Trauma of cot deaths resurfaced for new grandmother
As a young mother in the 1980’s, Anne suffered a double tragedy when she lost two babies to cot death, an extremely rare occurrence. She went on to have two more children, and some-how managed to cope with the terrible loss.
However, many years later, the trauma she’d experienced was brought to the fore when her first grandchild was born. Anne found that she was very anxious about the baby’s welfare. “I had a strong sense of her fragility and wondered if she could survive,” she says. “I kept checking on her and saying: ‘do you think she is alright?’: I didn’t want her to go to sleep. It was a powerful feeling which took me right back in time.”
Anne realised that she was contributing to her daughter’s own anxieties as a new mother and decided to seek professional help from an experienced EMDR therapist friend.
“I was dealing with primal fears that talking therapy probably couldn’t reach,” says Anne. “It seems EMDR goes into the non-conscious workings of the brain and is able to confront trauma swiftly and effectively. The therapist needs to be very skilled and intuitive. Helping the person establish and return to a ‘safe place’ in their mind and making sure they are ready to re-imagine and process their trauma safely requires a huge degree of creativity.”
It took just four sessions for Anne to experience a change in her feelings: “In the final one I didn’t need to go back over my fears, they were no longer disturbing to me. Instead, we focussed on positive thoughts and plans for the future.”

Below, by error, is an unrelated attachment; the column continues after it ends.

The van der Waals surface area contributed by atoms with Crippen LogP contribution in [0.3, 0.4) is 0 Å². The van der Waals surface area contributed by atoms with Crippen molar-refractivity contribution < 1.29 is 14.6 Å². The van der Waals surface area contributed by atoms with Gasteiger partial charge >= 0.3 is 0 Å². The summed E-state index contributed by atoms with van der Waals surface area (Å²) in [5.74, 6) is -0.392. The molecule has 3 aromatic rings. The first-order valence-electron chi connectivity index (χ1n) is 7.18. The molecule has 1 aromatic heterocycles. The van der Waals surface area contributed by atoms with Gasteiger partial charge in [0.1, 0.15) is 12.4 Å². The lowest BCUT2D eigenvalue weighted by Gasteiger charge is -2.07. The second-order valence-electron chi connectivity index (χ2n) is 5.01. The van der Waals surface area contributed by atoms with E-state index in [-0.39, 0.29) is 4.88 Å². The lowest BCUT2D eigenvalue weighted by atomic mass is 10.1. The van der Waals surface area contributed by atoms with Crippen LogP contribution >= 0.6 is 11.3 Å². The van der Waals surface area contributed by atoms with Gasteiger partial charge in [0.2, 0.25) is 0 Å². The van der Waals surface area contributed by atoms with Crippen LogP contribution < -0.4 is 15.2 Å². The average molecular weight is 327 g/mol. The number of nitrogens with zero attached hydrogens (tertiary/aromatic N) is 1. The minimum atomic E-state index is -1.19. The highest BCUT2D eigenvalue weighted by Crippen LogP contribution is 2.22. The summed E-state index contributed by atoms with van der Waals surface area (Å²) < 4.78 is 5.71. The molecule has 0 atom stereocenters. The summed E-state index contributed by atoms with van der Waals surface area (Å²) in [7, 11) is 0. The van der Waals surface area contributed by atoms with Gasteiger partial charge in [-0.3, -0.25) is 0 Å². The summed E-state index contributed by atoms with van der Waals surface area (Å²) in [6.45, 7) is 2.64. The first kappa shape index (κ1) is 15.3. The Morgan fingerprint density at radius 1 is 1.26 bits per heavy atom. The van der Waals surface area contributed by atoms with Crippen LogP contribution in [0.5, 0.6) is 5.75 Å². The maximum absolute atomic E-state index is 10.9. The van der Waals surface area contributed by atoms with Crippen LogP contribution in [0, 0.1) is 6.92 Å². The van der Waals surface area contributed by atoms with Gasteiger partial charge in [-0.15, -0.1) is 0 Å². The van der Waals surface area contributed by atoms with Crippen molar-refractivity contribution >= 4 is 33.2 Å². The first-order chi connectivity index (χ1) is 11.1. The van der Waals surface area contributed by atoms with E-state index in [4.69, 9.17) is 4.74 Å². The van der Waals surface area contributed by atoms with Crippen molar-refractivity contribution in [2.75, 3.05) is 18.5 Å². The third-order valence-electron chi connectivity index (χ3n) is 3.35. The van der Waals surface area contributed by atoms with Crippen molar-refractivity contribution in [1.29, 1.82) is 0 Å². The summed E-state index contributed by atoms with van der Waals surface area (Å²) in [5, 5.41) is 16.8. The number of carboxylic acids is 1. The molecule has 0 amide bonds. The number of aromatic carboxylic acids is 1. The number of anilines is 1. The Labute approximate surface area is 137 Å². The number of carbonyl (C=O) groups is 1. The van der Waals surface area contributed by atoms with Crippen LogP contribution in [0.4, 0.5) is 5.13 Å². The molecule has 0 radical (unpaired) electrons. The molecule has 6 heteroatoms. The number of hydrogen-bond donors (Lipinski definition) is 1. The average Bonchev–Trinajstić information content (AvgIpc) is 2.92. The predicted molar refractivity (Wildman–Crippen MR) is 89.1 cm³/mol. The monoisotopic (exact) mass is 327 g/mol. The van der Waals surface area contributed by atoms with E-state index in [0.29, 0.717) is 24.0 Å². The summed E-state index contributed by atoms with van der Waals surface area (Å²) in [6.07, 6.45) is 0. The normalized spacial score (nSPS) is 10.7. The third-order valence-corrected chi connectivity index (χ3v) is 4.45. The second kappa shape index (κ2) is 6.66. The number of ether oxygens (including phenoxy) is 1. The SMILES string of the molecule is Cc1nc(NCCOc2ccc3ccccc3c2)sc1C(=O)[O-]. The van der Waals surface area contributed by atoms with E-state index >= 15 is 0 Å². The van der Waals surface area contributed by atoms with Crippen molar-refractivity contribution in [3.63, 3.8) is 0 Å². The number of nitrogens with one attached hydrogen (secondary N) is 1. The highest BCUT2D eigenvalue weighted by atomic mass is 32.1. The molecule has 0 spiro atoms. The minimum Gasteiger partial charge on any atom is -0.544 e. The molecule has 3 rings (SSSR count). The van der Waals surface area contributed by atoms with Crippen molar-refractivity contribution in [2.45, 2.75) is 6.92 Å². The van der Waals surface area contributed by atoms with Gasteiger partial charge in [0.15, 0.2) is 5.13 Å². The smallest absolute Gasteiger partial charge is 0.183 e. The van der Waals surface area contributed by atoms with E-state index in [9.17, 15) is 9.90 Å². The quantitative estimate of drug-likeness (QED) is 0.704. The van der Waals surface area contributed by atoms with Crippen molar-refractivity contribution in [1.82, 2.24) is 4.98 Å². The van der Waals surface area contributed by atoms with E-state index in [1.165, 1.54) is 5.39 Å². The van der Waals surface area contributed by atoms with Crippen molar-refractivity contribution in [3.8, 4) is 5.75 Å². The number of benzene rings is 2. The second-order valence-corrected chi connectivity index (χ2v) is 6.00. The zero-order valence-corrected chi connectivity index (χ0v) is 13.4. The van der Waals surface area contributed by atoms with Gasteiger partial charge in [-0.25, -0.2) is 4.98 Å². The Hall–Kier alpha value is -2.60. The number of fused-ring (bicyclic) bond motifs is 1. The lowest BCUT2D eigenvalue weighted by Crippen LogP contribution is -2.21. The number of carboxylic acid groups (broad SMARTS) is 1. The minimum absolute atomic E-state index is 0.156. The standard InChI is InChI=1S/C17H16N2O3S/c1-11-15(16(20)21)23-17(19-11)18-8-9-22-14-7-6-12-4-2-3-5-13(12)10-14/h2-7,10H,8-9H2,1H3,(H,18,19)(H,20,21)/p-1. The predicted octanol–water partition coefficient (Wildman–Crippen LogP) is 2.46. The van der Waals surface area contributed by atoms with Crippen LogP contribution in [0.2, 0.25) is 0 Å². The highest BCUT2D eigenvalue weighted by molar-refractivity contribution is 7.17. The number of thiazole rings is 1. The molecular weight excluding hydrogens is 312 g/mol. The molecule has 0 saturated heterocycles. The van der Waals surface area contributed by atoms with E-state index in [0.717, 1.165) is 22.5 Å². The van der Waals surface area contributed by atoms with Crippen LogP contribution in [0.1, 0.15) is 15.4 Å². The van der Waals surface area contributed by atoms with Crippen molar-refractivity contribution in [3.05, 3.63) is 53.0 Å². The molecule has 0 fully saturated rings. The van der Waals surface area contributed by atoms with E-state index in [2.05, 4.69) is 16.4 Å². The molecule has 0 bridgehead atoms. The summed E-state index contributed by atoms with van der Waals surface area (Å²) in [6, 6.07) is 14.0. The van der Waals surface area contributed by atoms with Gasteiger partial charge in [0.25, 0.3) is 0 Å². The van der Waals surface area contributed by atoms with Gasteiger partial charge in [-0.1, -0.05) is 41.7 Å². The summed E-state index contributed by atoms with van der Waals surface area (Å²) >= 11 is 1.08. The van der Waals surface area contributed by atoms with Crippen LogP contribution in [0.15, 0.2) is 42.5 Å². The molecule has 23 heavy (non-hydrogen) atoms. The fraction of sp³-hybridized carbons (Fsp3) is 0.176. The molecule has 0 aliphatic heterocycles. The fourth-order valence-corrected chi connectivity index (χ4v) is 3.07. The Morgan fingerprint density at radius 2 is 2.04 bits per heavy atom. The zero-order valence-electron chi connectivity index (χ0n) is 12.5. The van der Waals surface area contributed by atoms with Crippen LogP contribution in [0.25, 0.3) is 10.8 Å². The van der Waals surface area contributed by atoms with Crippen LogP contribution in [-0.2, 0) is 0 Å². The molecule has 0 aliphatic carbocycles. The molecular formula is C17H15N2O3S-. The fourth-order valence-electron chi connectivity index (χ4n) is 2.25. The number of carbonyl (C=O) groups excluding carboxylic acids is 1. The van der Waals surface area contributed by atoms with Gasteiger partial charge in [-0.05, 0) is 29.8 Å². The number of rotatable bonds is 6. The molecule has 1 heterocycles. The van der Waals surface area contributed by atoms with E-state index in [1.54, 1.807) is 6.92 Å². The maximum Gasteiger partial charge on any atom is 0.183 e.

Not long afterwards she became a grandmother for a second time when her older daughter had a baby. With the first grandchild Anne waited to be asked to visit, but with the second she felt able to go straight over and be supportive from the very beginning. Her whole attitude to what she can offer as a grandparent has been transformed. “It feels completely different, just wonderful, and I want to be the best granny there could be,” she says.
As well as being able to relax and enjoy being a hands-on grandmother, Anne’s experience in relation to other parents has also changed. “Before I didn’t want to be too open with people who had babies,” she says. “I had had a conscious feeling I had better not go there as it might be bad for them or upsetting. Now I’m able to accept what happened is just how it was. I can send new-born presents, whereas I used only to do so for the first birthday when perhaps subconsciously I felt the baby was out of danger. In some way it felt like a hidden horror but having EMDR has helped
transform that to being able to welcome new lives and celebrate them as they should be.”